But I’ve been on the receiving end of it. You know I’ve been on the receiving end of lessons of not wanting to pass on, and so lovely to be in that environment. I’m not as young as 5,6,7 years old, where you just absorb everything and have a chance to change it; my dad didn’t have the podcast. As he said, though, my dad didn’t have access to the internet and the resources. He did the best he could with the available tools, and you have a completely different set of tools available to you. And you have it within you to be that father and to be that man, we know you, you’ve got it within you, and you do too. Otherwise, you won’t be listening to this podcast. If you didn’t know you had it within you, then there wouldn’t be any contrast in your life, and you’d be happy going about your business without looking to grow in any way, shape, or form.

Doug Holt 20:37  

So true, man. I mean, it is something I admire about you, Tim is you don’t have kids, yet you’re not married yet. It’s something that you and Amelia both want in the future, and there’s a possibility for you guys. But yet, you are paving the way for that to be a possibility and setting up the standard for which you want to be a father. You actively seek out fathers that you want to be role models. You actively seek out married couples that you want to be role models. And yet, you still have the love and respect for everybody else in greeting them where they are.

A lot of the men listen to this. They become fathers, and no manual comes with marriage or being a father, especially being a father. There are not many resources out there. Yet, we pattern what was done to us. The things that happened to us or how we were treated and how we were raised, yet without really taking time to think about what we want for our children. And every time you talk to someone mature in their life, so 70 plus, and you ask them what’s important, they never talk about business, they always talk about their kids and grandkids. And frequently talk about regrets, often the things that they didn’t do, or the things they did to their kids and with their kids, didn’t spend enough time. Didn’t yell too often or discipline differently. And those regrets, you can see the pain in their eyes. I believe that we’re at a unique turning point, right now, in our lifetime. In the lifetime of humans, it’s almost like an evolutionary turning point where we have the tools and resources available, and future generations will look back at this time. And they’re going to make a declaration, and you know, why didn’t you change? You had the opportunity.

Why didn’t you change? For the first time, Tim, it’s very socially acceptable for men, for strong men, to be open, be vulnerable, talk about their feelings or what’s going on in their world, and then step up and make a change. To step into that courage. And that’s where I find it interesting. You said it so eloquently in a previous podcast that you got on the phone. You have the benefit of talking to these men in the early stages when they inquire about The Powerful Man and going through pain, and frequently they’re not willing to step up, they’re dipping their toe in the water, and they want to stay in the same place, which is just stagnation. And the same level of complaint.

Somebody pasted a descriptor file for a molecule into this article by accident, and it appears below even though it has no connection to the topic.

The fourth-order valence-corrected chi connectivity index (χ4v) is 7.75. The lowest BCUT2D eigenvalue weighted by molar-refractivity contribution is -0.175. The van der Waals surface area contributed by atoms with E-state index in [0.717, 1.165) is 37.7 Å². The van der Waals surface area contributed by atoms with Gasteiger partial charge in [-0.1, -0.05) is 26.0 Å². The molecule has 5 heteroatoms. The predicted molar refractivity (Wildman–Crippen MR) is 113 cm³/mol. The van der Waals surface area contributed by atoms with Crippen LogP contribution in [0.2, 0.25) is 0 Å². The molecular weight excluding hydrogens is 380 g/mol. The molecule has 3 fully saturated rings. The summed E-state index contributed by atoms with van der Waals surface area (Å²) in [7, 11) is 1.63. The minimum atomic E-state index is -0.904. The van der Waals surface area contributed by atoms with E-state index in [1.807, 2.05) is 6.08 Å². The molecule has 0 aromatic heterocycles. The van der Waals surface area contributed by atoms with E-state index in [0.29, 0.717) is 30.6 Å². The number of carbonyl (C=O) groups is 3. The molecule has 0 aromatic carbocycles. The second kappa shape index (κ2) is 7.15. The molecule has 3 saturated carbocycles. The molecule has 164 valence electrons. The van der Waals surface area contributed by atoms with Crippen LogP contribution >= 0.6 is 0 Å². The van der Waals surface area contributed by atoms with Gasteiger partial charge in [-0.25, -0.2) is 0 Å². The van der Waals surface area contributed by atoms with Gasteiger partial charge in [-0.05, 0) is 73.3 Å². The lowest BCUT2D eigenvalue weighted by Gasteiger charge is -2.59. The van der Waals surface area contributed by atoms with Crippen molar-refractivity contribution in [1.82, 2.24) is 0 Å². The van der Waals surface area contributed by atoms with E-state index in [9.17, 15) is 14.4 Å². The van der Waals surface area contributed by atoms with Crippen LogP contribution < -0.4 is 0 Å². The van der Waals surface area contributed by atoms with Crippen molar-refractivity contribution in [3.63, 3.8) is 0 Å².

Tim Matthews 23:32  

Yeah, Doug, you said something that just hit me so much, then you have the opportunity. Why didn’t you change? Like, wow, I do not. When we do have kids and hope that we can have kids, we do have kids. And that’s a genuine wish and desire of both of ours. And when that happens, I will not be having that conversation in 2030 years. When my son or daughter comes to me and says, hey, you had the opportunity to change? Why didn’t you change? Wow.

Doug Holt 24:12  

Yeah. So gentlemen, if you’re out there listening to this and resonating with you, especially your fathers, are you repeating the pattern? Are you becoming someone or something that doesn’t resonate with who you want to be, The Powerful Man you know you are? If that’s the case, I encourage you, and I implore you to step up, step up to the line and make a change, whatever that looks like for you. Make a change. 

Now in this moment of decision and clarity. Make the first step be the courageous leader that I and Tim both know you are and forge a path for your family for future generations, and be the one who’s strong enough to say hey, I’m willing to do it. I’m eager to invest my time, my money, my resources, whatever it is, really stepping into the fears of what it is, and make that change for not only myself but for my family. I encourage you to do that. And as always, Tim, myself, the coaches at The Powerful Man, and the involved men are here for you. And we’re here to help you make that change, whatever that looks like for you. Guys, that’s a wrap for this episode. Thank you, as always, for being here with us. And, of course, go over to the Facebook community. And as well, we’d love it if you give us a rating wherever you’re listening to this so other men just like you can find the show. Tim’s always thank you for being with us, and we’ll see you next time.